The spot billed pelican has hit a rapid decline due to a new stomach parasite as well as human activities.
Spot-Billed Pelicans have had a rapid decline in the last three years according to the State of India’s Birds (SOIB) report 2023. There has been a 5.19 percent decrease in the current annual decline metric and a consistent decline of the number of birds since 2010. The wetland bird species resides in south India, especially the states of Andhra Pradesh and Karnataka.
The SOIB report shows that there has been a sharp decline in the number of Pelicans since 2015. A trend that was partially visible in the 2020 report which is much more prominent now.
Official reasons as stated by orinthologist Farah Ishtiaq in the report for this decline was the increase in the fluke and roundworm parasitesfound in freshwater fishes, which are the main source of nutrition for spot pilled pelicans.
The current reasons for the increase in the parasites are unknown. Climate change influencing existing river pollution being a possible explanation. A2008 report by Dr David Marcogliese, a research scientist from Canada, said that the transmission rates of parasites and pathogens are expected to increase with increasing temperature.
According to the AR6 Synthesis Report on climate change for 2023 by the Intergovernmental Panel on Climate Change, “Global surface temperature has increased faster since 1970 than in any other 50-year period over at least the last 2000 years.”
This, along with the existing factors such as stray dogs, increased destruction of their habitat, pollution and overfishing are causing their endangerment according to the SOIB report.
Fishing is also one of the potential causes for the decline of large water birds. “Commercial fishing is potentially an issue that affects water birds,” said Dr Seshadri KS from Atree, one of the NGOs who participated in the SOIB report.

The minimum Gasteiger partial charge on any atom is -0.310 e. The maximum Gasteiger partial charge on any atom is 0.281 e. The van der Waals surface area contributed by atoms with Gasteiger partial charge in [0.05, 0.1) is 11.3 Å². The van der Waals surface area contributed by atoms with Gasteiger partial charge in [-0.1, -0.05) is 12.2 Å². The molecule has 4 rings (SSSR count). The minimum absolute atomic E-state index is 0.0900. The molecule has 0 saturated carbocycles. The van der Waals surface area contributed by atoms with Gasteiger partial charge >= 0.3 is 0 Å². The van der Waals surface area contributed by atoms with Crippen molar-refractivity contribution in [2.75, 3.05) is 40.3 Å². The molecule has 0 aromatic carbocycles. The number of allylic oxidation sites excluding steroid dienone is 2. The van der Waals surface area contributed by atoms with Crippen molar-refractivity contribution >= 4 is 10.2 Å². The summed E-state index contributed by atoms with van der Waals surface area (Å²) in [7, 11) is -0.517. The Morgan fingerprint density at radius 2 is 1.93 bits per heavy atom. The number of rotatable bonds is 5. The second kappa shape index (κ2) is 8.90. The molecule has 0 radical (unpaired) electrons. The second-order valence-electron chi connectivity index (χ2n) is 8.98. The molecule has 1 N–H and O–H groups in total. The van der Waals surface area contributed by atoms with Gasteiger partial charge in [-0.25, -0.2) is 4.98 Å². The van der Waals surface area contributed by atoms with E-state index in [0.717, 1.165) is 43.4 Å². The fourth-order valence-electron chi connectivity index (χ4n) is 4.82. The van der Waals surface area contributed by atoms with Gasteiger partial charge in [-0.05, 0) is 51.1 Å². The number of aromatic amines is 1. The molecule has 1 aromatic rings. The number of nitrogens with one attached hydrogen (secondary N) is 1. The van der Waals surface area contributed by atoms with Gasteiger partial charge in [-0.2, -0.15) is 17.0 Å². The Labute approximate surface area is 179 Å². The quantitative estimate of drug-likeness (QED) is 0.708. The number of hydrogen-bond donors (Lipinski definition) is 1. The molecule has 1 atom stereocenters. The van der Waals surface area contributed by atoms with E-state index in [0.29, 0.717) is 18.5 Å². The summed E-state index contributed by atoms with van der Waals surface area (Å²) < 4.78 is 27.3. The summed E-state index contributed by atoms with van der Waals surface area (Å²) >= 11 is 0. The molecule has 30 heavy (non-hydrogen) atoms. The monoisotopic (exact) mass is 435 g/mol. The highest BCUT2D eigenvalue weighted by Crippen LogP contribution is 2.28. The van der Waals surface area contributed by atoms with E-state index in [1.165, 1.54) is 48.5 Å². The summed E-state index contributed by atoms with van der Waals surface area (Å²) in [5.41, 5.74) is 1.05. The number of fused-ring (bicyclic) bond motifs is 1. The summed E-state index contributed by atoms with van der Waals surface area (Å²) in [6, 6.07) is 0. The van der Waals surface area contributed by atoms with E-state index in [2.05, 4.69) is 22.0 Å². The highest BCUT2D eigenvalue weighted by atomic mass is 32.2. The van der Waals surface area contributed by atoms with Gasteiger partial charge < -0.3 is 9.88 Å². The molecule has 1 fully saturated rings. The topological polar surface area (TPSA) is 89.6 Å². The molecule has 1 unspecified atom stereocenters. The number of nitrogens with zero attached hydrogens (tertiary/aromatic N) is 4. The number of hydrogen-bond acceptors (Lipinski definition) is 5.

“There’s a very structured way of giving tenders and contracts and it’s commercial fishing not sustenance fishing. That can deprive resources for birds like pelicans,” he further elaborated.
Dr Seshadri stated, “Some of the issues are fishing, and of course water pollution is another issue,” .
According to a 2020 article, “contaminated water bodies in the vicinity of Kokkarebellur, particularly in River Shimsha, a tributary of the Cauvery, flowing half a kilometre from the community reserve, are said to be one of the causes for the pelican deaths.”
Untreated Sewage from Maddur and Shivapura and refuse from nearby sugar factories was being let out into the tributary. The contaminated water from the tributary might be a possible cause for worm infestation.
The pelicans mainly reside in the Kokkarebellur area and visit Bangalore’s Lalbagh lake during the winter months till the first week of December.
This also seems to explain why no pelican deaths were reported in Bangalore, “We have more than 128 bird species,” said Deputy Director Kusuma, the official in charge of Lalbagh Lake. “We haven’t seen a decline in our pelican populations when they come to visit.”